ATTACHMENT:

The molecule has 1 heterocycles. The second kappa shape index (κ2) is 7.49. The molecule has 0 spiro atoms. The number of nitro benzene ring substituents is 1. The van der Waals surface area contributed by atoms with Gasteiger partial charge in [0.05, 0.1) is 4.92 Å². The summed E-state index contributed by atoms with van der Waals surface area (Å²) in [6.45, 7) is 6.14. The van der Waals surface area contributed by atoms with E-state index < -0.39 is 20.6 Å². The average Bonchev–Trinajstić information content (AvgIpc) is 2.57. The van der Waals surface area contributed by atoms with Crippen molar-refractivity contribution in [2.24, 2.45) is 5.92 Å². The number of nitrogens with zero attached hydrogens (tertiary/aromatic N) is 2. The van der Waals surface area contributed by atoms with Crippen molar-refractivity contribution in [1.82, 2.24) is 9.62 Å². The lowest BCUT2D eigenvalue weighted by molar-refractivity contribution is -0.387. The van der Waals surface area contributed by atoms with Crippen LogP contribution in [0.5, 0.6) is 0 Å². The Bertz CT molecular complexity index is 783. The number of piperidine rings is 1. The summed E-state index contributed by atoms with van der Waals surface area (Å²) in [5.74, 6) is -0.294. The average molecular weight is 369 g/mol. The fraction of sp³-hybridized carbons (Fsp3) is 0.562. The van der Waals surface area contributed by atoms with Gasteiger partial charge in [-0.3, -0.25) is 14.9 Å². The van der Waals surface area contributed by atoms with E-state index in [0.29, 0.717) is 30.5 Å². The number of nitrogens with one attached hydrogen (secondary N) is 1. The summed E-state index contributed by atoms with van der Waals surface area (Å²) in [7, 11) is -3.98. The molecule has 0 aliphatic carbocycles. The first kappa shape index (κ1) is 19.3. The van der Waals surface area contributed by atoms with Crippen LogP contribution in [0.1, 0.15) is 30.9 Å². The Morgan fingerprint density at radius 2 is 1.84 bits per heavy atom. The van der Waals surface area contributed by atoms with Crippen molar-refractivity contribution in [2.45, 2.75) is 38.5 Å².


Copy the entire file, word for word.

The molecule has 1 heterocycles. The second kappa shape index (κ2) is 7.49. The molecule has 0 spiro atoms. The number of nitro benzene ring substituents is 1. The van der Waals surface area contributed by atoms with Gasteiger partial charge in [0.05, 0.1) is 4.92 Å². The summed E-state index contributed by atoms with van der Waals surface area (Å²) in [6.45, 7) is 6.14. The van der Waals surface area contributed by atoms with E-state index < -0.39 is 20.6 Å². The average Bonchev–Trinajstić information content (AvgIpc) is 2.57. The van der Waals surface area contributed by atoms with Crippen molar-refractivity contribution in [2.24, 2.45) is 5.92 Å². The number of nitrogens with zero attached hydrogens (tertiary/aromatic N) is 2. The van der Waals surface area contributed by atoms with Crippen molar-refractivity contribution in [1.82, 2.24) is 9.62 Å². The lowest BCUT2D eigenvalue weighted by molar-refractivity contribution is -0.387. The van der Waals surface area contributed by atoms with Crippen LogP contribution in [0.5, 0.6) is 0 Å². The Bertz CT molecular complexity index is 783. The number of piperidine rings is 1. The summed E-state index contributed by atoms with van der Waals surface area (Å²) in [5.74, 6) is -0.294. The average molecular weight is 369 g/mol. The fraction of sp³-hybridized carbons (Fsp3) is 0.562. The van der Waals surface area contributed by atoms with Gasteiger partial charge in [-0.3, -0.25) is 14.9 Å². The van der Waals surface area contributed by atoms with E-state index in [0.29, 0.717) is 30.5 Å². The number of nitrogens with one attached hydrogen (secondary N) is 1. The summed E-state index contributed by atoms with van der Waals surface area (Å²) in [7, 11) is -3.98. The molecule has 0 aliphatic carbocycles. The first kappa shape index (κ1) is 19.3. The van der Waals surface area contributed by atoms with Crippen LogP contribution in [0.1, 0.15) is 30.9 Å². The Morgan fingerprint density at radius 2 is 1.84 bits per heavy atom. The van der Waals surface area contributed by atoms with Crippen molar-refractivity contribution in [2.45, 2.75) is 38.5 Å².